[00:16:13] Another historical outlaw who could have provided inspiration for a fictional Robin Hood is Roger Godberd. While his surname, Godberd, is a lot further away from our hero’s compared to the previous two suspects, there are numerous parallels between his real life career as an outlaw and the details given in the Gest.

[00:16:39] For example, Godberd had numerous men at his call in the forest where he was hiding out and just like Robin Hood, Godberd was wanted by the Sheriff of Nottingham. 

[00:16:52] The sheriff’s men captured him in 1272 but Godberd managed to escape, thanks to the help of a local knight, not unlike the knight in the Gest of Robin Hood. However, Godberd was eventually captured again and imprisoned. 

[00:17:11] Godberd was later pardoned by the King, as was Robin Hood. So, while Robin Hood is by no means a carbon copy, a clone, of Godberd, there is no denying that the tale of Robin Hood has a lot of striking similarities with the life of Roger Godberd. 

[00:17:31] Alternatively, another inspirational figure for the Robin Hood legend is a certain Robert Deyville. Along with his brother and their kinsmen, their relatives, the Deyvilles were linked to the Barnesdale area and there is also a mention of a settlement of a £400 mortgage, the same figure as in the Gest.

[00:17:55] Lastly, Robert Deyville’s fortified home in North Yorkshire, at a place called Hood Hill, could have been an inspiration for the name of Robin Hood. 

[00:18:06] Of course, there is also the possibility that the name Robin Hood was an alias, or another name that was used for an outlaw. This could also tie in with earlier suggestions of actual real life people who may well have provided the basis for the story of Robin Hood, and that all of these people were possible inspirational figures for the Tale of Robin Hood.

[00:18:32] The fact that we do not know whether or not he actually existed adds to his appeal, and both the man and his story have become the stuff of legend.

[00:18:43] A legend that each new generation has sculpted to suit their times, adapted to suit modern tastes but with a basis in the original text, in the Gest. 

[00:18:56] And no matter how the story is adapted, the legend of Robin Hood is a persistently appealing story.

[00:19:04] Sure, he is an outlaw, a criminal, and especially in some of the earlier editions, he could be vicious, deliberately violent and cruel. 

[00:19:15] But there is a moral element to his story. In early editions it was a semi-religious element, as we can see from his devotion to the Virgin Mary, and in later editions it’s simply about redistributing property, or wealth, from those who don’t deserve it to those who do.

[00:19:38] The success of the Robin Hood legend comes from the fact that the figures of authority and supposed virtue in all of the stories are all worse than Robin Hood himself.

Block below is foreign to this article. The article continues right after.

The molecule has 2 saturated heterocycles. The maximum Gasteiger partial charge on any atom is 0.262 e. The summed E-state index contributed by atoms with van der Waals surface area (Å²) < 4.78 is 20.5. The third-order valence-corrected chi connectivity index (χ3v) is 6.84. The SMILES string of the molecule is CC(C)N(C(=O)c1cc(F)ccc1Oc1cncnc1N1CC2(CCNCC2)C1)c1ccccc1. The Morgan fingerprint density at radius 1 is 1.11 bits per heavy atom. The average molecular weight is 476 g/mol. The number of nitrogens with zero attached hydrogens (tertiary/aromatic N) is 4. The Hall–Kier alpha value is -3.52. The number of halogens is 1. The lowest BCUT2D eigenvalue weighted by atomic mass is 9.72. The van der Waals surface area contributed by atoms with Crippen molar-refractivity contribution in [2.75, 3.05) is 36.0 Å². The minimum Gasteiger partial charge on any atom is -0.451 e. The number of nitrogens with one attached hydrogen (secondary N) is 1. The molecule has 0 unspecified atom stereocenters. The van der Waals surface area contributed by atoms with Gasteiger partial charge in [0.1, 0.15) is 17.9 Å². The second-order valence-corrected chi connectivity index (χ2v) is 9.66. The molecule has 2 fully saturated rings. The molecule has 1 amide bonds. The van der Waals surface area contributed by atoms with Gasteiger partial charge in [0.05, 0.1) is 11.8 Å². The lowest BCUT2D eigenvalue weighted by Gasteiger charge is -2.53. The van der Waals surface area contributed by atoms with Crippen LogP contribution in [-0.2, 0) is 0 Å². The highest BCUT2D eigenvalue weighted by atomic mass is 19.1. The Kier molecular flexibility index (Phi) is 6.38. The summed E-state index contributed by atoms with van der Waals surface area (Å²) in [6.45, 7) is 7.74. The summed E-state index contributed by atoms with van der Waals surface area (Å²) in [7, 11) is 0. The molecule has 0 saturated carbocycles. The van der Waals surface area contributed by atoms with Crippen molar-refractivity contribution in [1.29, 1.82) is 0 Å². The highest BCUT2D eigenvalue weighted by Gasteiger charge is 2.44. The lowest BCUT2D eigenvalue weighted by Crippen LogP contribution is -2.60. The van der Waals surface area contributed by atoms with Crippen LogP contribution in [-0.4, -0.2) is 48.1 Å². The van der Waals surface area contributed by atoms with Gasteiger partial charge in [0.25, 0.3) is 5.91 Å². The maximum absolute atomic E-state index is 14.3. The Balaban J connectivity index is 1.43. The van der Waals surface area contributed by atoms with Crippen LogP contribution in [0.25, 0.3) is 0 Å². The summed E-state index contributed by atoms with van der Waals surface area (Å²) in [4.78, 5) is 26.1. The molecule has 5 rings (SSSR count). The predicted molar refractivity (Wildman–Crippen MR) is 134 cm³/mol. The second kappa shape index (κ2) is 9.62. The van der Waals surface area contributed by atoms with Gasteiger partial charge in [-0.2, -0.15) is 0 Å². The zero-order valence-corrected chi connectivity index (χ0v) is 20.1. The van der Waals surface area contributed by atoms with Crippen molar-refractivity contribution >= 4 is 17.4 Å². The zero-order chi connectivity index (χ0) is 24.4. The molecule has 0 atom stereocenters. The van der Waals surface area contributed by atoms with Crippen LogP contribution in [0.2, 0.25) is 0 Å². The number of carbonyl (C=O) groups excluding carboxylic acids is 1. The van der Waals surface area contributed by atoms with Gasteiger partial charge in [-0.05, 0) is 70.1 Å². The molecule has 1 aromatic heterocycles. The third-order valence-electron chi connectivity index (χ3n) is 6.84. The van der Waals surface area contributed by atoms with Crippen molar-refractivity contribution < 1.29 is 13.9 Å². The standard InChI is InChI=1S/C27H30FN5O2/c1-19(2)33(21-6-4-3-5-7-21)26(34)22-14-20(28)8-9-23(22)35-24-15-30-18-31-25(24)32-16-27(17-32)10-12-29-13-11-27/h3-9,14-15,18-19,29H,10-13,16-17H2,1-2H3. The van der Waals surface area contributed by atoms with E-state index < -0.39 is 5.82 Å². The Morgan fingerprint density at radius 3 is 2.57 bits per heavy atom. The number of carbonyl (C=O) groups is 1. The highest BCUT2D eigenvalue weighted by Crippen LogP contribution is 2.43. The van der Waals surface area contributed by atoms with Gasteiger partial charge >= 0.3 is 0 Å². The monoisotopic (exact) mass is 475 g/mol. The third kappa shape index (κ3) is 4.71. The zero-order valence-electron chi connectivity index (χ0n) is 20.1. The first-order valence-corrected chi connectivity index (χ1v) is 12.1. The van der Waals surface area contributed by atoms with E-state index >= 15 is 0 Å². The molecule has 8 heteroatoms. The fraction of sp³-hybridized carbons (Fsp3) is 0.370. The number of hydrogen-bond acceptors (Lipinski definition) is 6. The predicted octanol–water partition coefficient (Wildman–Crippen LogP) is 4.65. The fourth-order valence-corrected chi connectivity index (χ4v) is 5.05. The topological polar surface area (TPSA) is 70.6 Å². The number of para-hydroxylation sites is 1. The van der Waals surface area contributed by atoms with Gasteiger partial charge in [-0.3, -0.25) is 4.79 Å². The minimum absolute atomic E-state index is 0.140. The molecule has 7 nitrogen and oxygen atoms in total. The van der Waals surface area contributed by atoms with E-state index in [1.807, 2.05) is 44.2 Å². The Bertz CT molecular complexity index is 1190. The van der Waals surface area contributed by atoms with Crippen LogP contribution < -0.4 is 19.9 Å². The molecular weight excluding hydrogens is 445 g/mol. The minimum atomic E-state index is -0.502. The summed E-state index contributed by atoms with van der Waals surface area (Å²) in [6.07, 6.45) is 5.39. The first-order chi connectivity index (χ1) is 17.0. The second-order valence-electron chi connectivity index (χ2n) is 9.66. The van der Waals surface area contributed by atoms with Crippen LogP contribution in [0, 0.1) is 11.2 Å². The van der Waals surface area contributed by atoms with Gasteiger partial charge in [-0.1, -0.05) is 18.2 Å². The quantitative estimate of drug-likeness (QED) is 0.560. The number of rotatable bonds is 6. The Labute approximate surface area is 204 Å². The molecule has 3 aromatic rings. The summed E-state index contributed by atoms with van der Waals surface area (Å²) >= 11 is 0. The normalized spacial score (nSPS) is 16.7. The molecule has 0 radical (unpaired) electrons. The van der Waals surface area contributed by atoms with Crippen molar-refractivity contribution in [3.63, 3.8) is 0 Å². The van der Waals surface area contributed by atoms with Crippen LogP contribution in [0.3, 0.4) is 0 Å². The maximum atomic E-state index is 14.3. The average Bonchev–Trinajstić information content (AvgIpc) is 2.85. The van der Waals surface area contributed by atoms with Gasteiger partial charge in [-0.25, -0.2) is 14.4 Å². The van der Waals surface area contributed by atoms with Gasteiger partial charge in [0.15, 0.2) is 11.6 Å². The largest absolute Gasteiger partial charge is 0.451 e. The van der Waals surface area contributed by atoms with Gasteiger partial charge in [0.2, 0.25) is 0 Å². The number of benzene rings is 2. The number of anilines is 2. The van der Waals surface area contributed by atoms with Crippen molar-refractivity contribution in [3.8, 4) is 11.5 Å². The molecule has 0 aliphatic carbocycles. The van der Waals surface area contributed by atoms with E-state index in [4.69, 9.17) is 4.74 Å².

[00:19:51] Robin Hood is presented as being an outlaw but those who control the laws are hopelessly corrupt and devoid of, or with a complete lack of, virtue

[00:20:05] None more so than the greedy monks.

[00:20:09] In 16th century England, like in much of Europe, the church and appointed officials, mainly sheriffs, held all the power. 

[00:20:19] To a contemporary audience, clergy and officials were fair game; it was acceptable to make fun of or criticise them because of the sheer amount of power they held, and for their reputation for corruption.

[00:20:36] By portraying the clergy and officials as inadequate hypocrites, as being false and unable to fairly rule, the story of Robin Hood pokes fun at these almighty, powerful characters, allowing the audience to have a laugh at their expense, or directly at them. 

[00:20:57] What’s more, the way the haughty, overly proud monks act, makes them appear to deserve what they get when Robin steals from them or humiliates them. The incompetence of the Sheriff of Nottingham and any other authoritative characters, alongside their scheming and secret plans, makes them appear ridiculous, laughable.

[00:21:23] Robin Hood, on the other hand, despite technically being a criminal, is admired by the reader. 

[00:21:30] He is honest, fair, clever and brave - he’s everything that the monks are not. He is the true hero of the story.

[00:21:40] And whether or not he ever actually existed, the Legend of Robin Hood is still alive and kicking centuries later.

[00:21:49] So, with dozens of on-screen adaptations, and no doubt more adaptations to come in the future, there is no sign that the Legend of Robin Hood is losing its popularity any time soon.

[00:22:04] OK then, that is it for today's episode on The True Story of Robin Hood.

[00:22:10] I hope it’s been an interesting one, and you’ve learned a bit about the truth, or at least some of the possible truths, behind this story.

[00:22:19] As always, I would love to know what you thought about this episode.

[00:22:23] Do you have any theories on whether or not there was ever a real Robin Hood? 

[00:22:29] Who do you think is the most probable subject?

[00:22:32] Do you have versions of a Robin Hood story, of someone who steals from the rich and gives to the poor, in your country? 

[00:22:40] I would love to know, so let’s get this discussion started. 

[00:22:44] You can head right in to our community forum, which is at community.leonardoenglish.com and get chatting away to other curious minds.

[00:22:53] You've been listening to English Learning for Curious Minds, by Leonardo English.

[00:22:58] I'm Alastair Budge, you stay safe, and I'll catch you in the next episode.

[END OF EPISODE]